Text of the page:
The last major trial of a Red Army Faction guerrilla, 58-year-old Verena Becker, has begun in the southwestern city of Stuttgart, 33 years after the militants murdered a federal prosecutor.
Becker, a leader of the leftist group also known as the Baader-Meinhof gang, was charged with participating in the 1977 shooting of federal prosecutor Siegfried Buback.
Buback, one of the most prominent victims of the group, was ambushed by two people on a motorcycle when his car stopped at a traffic light in Karlsruhe on April 7, 1977. The killers escaped in a getaway car driven by a third militant.
Three members of the group were sentenced to lengthy prison terms for the murders, but authorities have never been able to pin down who fired the shots because members refused to talk.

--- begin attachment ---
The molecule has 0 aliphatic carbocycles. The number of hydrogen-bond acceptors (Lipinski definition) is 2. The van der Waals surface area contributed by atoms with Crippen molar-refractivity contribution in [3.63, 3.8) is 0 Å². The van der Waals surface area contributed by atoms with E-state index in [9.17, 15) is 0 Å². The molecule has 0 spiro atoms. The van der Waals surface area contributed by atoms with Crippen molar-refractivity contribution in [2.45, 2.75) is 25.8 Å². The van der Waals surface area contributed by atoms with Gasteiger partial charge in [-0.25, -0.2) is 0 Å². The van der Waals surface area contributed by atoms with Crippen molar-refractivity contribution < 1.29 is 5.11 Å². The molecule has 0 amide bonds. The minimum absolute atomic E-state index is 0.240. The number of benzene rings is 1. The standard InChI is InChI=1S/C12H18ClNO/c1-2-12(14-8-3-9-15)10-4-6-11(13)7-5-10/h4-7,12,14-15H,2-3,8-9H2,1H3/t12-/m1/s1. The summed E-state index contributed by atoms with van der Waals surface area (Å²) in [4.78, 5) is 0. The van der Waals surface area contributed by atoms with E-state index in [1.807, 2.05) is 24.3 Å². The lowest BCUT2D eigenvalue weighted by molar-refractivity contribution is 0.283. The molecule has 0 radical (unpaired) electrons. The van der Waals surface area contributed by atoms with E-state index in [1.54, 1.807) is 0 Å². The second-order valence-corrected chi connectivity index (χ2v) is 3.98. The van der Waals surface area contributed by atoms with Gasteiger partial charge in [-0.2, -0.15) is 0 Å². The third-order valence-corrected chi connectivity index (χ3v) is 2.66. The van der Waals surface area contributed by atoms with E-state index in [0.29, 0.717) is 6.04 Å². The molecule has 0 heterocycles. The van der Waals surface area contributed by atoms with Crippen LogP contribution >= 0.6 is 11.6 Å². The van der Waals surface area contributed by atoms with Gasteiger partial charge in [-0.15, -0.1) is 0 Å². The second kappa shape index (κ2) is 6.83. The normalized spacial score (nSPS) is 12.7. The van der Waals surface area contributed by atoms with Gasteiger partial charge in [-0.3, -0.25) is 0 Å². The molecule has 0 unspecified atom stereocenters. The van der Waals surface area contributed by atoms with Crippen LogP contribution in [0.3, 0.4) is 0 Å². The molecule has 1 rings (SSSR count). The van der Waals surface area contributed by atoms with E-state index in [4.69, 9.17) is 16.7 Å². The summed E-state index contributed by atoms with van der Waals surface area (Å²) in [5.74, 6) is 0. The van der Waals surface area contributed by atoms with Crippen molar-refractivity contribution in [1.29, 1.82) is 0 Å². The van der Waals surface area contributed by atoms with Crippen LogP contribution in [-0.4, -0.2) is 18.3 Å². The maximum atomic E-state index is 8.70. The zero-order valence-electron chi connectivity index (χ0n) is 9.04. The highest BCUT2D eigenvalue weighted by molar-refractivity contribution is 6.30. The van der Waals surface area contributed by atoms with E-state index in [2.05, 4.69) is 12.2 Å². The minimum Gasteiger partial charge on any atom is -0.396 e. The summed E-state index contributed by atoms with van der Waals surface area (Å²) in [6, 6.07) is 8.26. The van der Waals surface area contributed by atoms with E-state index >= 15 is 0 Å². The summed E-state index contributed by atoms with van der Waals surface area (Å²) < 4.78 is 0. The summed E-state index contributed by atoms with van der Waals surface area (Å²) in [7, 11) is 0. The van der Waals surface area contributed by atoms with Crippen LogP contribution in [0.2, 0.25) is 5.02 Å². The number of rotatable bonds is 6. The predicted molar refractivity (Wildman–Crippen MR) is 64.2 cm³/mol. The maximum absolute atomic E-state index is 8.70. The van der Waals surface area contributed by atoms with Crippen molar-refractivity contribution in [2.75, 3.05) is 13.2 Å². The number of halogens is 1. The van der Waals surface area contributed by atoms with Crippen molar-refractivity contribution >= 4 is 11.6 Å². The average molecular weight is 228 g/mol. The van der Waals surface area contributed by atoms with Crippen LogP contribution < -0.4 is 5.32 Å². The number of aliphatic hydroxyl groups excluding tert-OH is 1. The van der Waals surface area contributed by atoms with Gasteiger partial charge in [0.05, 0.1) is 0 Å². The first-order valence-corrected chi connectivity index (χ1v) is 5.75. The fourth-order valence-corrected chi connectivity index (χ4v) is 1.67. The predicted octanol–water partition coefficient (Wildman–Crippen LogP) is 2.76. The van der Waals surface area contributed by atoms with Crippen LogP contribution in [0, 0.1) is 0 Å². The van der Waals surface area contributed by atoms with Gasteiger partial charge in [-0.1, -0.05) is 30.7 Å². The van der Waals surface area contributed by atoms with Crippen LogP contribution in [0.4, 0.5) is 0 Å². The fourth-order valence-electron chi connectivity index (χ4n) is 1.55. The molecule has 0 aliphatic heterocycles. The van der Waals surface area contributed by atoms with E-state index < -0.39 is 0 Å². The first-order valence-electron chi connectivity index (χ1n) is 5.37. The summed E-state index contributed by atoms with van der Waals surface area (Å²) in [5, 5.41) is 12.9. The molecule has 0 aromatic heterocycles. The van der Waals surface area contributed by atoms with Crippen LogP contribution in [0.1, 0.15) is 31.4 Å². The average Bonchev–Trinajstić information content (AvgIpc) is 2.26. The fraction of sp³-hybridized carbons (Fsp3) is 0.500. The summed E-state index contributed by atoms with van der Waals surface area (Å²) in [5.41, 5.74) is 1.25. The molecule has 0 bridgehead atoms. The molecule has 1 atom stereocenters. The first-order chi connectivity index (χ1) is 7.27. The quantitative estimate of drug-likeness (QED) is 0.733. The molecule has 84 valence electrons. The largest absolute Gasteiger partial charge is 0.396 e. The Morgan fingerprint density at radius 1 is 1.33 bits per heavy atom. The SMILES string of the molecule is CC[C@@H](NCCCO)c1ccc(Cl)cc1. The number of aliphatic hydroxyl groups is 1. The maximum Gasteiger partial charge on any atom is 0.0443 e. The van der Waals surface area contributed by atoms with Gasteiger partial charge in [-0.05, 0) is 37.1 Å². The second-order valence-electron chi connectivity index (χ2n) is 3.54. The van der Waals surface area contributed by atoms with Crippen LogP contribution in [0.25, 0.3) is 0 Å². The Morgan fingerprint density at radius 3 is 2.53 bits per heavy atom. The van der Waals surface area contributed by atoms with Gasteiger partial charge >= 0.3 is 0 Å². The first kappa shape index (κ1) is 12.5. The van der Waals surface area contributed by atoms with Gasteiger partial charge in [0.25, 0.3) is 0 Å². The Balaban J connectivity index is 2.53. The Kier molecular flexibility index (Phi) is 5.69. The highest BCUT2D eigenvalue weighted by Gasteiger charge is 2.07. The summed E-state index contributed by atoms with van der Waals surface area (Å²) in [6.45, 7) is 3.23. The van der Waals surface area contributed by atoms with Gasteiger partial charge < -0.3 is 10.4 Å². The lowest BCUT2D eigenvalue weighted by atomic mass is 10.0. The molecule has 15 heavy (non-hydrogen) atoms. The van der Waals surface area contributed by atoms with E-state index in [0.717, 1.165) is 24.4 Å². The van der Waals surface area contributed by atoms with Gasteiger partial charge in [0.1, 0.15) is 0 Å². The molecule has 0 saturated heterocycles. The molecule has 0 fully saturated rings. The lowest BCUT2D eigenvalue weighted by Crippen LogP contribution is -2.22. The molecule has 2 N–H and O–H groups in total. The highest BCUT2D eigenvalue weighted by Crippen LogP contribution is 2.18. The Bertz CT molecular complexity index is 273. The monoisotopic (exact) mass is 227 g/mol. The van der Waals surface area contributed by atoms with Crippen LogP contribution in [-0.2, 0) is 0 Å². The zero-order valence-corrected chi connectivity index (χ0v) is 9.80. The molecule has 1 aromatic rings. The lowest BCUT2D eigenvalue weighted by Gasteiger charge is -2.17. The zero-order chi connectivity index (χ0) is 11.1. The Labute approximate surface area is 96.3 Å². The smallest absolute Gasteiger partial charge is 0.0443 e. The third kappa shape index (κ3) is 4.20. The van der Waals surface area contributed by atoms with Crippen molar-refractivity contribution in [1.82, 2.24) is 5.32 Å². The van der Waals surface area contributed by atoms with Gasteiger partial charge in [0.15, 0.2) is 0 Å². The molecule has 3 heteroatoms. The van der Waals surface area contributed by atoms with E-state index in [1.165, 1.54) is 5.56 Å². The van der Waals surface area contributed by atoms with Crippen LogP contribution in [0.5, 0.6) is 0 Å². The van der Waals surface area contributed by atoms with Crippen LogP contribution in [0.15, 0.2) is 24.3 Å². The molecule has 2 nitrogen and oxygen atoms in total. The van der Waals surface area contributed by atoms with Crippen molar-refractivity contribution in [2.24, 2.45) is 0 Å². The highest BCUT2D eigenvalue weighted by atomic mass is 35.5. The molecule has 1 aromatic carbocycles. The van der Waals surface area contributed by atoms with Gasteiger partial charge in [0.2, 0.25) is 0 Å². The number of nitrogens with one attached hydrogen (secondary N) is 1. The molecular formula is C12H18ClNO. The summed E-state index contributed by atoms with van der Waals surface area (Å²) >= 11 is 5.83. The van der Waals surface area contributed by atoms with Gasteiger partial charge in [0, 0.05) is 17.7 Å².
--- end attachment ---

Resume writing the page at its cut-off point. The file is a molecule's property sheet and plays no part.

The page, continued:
Prosecutors have said they had no evidence to suggest Becker had shot Buback. But they said her DNA had been found on the envelopes of letters sent to authorities by the militants claiming responsibility for the murders and a subsequent search of her apartment turned up new evidence tying her to the crime.
Becker was arrested after a shootout with police two months after the murder. Authorities probed her link to the crime at the time, but dropped the case in 1980 due to lack of evidence.
She was pardoned for earlier crimes in 1989 by former President Richard von Weizsaecker. The group disbanded in 1998.
The trial is set to last until December.
Born out of the radical anti-establishment student politics of the 1960s and the anti-Vietnam war movement, the militant group killed some 34 people between its founding in 1970 and 1991.
Assaf Uni contributed to this report.
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